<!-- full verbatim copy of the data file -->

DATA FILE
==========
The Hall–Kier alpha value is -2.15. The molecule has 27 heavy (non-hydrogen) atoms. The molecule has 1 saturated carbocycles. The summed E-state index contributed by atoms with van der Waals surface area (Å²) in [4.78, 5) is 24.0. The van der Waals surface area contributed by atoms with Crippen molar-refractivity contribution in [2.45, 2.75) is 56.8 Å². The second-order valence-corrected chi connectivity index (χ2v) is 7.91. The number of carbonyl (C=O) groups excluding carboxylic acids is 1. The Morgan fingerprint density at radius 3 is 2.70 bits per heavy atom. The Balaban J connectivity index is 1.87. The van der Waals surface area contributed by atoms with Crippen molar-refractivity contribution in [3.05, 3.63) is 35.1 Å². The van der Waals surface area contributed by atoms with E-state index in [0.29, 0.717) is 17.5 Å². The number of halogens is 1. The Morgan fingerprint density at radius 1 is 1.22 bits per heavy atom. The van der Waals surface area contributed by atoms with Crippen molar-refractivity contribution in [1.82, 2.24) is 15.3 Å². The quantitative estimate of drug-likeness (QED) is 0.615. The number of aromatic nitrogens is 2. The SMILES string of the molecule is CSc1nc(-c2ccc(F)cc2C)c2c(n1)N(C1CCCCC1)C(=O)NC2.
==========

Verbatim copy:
The Hall–Kier alpha value is -2.15. The molecule has 27 heavy (non-hydrogen) atoms. The molecule has 1 saturated carbocycles. The summed E-state index contributed by atoms with van der Waals surface area (Å²) in [4.78, 5) is 24.0. The van der Waals surface area contributed by atoms with Crippen molar-refractivity contribution in [2.45, 2.75) is 56.8 Å². The second-order valence-corrected chi connectivity index (χ2v) is 7.91. The number of carbonyl (C=O) groups excluding carboxylic acids is 1. The Morgan fingerprint density at radius 3 is 2.70 bits per heavy atom. The Balaban J connectivity index is 1.87. The van der Waals surface area contributed by atoms with Crippen molar-refractivity contribution in [3.05, 3.63) is 35.1 Å². The van der Waals surface area contributed by atoms with E-state index in [0.29, 0.717) is 17.5 Å². The number of halogens is 1. The Morgan fingerprint density at radius 1 is 1.22 bits per heavy atom. The van der Waals surface area contributed by atoms with Crippen molar-refractivity contribution in [1.82, 2.24) is 15.3 Å². The quantitative estimate of drug-likeness (QED) is 0.615. The number of aromatic nitrogens is 2. The SMILES string of the molecule is CSc1nc(-c2ccc(F)cc2C)c2c(n1)N(C1CCCCC1)C(=O)NC2.